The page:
Hamlet: Novel Summary: Act 1, Scene 2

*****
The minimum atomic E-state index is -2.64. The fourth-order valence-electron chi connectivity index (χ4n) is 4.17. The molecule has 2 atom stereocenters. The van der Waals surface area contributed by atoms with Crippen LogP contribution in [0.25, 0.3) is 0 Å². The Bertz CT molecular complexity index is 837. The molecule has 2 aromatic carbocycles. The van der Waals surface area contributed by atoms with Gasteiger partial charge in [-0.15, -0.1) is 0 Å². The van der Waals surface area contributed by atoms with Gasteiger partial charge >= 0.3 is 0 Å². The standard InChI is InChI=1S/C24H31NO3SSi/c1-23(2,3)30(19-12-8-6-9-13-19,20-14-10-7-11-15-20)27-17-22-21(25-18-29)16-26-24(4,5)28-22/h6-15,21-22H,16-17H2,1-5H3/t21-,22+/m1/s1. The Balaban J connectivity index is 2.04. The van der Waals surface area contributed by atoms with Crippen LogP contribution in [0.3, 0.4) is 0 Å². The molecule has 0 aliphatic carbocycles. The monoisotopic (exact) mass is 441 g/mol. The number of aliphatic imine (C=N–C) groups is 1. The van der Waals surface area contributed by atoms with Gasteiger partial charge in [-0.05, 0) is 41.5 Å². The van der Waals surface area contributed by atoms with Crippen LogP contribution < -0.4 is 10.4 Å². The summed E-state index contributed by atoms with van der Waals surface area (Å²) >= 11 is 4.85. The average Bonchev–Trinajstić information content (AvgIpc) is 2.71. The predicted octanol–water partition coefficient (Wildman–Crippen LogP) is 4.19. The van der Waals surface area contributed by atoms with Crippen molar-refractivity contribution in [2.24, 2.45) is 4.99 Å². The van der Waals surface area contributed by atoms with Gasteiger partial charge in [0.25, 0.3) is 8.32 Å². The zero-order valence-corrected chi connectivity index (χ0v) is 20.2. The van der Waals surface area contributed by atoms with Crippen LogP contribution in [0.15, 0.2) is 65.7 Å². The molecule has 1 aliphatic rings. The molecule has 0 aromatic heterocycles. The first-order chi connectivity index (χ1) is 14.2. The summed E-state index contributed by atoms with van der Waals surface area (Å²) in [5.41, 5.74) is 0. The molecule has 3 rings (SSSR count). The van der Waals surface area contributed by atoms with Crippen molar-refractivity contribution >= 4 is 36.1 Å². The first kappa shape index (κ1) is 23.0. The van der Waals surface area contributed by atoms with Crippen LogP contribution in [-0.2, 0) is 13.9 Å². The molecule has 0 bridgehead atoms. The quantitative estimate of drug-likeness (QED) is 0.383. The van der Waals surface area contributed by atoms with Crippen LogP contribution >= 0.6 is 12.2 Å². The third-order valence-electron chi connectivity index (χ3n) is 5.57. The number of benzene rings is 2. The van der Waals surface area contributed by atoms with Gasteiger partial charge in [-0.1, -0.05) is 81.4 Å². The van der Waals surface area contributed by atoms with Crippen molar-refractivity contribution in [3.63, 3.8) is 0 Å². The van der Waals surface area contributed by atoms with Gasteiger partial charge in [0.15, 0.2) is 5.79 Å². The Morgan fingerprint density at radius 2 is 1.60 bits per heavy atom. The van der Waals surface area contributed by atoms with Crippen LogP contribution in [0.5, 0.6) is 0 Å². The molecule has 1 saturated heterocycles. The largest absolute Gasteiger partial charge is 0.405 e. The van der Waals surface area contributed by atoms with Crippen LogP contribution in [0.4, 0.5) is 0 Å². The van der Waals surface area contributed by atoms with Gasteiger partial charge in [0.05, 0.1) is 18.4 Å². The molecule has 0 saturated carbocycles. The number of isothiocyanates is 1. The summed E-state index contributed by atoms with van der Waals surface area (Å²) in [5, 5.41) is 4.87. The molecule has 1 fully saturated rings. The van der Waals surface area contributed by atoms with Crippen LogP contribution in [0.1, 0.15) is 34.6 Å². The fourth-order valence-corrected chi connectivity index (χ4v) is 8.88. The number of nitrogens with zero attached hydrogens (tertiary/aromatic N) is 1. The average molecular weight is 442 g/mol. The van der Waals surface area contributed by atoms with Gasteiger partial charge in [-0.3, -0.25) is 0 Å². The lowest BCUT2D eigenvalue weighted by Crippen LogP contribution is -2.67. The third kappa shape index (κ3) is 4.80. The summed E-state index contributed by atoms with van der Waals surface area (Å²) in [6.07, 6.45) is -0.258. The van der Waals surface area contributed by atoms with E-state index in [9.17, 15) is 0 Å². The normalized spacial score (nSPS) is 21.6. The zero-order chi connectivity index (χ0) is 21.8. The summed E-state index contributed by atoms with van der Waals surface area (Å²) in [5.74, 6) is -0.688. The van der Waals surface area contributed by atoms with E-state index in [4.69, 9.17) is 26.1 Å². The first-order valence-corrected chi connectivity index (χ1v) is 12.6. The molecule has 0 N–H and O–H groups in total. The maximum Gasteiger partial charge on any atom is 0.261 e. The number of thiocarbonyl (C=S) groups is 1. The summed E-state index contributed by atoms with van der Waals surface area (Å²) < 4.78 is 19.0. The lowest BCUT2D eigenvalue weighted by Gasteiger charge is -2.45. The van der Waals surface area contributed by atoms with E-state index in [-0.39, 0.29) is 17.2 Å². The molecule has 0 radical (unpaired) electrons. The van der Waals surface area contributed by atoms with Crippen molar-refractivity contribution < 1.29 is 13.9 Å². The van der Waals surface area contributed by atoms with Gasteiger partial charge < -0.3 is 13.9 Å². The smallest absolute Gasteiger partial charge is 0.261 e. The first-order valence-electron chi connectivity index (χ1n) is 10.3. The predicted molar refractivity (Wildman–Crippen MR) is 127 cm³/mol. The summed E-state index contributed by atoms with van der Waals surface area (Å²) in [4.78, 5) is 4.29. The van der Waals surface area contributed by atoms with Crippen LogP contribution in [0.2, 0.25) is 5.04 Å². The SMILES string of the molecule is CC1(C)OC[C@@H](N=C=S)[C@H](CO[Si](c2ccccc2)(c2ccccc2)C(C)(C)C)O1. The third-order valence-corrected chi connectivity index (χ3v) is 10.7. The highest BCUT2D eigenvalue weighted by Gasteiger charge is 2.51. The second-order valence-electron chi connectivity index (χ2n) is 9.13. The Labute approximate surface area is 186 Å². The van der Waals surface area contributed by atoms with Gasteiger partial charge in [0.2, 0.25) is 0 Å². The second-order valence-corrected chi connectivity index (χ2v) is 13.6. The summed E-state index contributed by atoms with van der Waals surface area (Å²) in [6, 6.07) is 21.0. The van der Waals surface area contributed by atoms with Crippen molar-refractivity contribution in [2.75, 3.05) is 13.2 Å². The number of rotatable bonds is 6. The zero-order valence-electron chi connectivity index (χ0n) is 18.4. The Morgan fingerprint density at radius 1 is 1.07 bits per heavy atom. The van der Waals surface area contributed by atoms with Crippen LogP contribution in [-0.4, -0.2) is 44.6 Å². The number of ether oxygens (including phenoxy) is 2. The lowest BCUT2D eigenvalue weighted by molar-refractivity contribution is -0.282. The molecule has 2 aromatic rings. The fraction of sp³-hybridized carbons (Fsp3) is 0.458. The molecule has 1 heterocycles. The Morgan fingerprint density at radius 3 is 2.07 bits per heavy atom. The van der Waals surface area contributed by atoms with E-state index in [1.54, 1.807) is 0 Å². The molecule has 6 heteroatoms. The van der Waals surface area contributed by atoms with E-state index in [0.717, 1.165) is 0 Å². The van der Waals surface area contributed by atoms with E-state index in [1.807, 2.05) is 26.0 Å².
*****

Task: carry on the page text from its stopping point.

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Claudius, the new king of Denmark, thanks his subjects for their support through the death of his brother Hamlet and marriage to Hamlet's wife.  He then sends his ambassadors, Cornelius and Voltemand, to prevent a threatened attack from Fortinbras in Norway, who seeks to avenge his father.  Claudius then turns to Laertes who has come to request permission to return to France.  Laertes' father, Polonius, gives his consent and so Claudius grants his request.  Next, the focus turns to Prince Hamlet.  Hamlet expresses extreme grief and is told by Claudius that his focus on his sorrow is both stubborn and unmanly.  Further, he denies Hamlet's desire to return to school in Wittenburg.  The Queen also voices her desire that Hamlet remain with them.  Hamlet consents to stay and is left alone.  In his solitude, Hamlet laments the death of his father and the remarriage of his mother in less than a month from that day.  Hamlet feels that the marriage between his mother and uncle is incestuous and that nothing good will come of their union.  Barnardo, Horatio, and Marcellus enter here and converse with the prince.  Horatio agrees that the marriage and funeral occurred in rapid succession.  He then tells Hamlet that he believes he has seen the ghost of the dead king.  The other two men corroborate his story.  They tell Hamlet that the form looked sorrowful, pale, and refused to speak.  Hamlet tells the three men to keep their vision a secret and plans to join them for the watch that night. 

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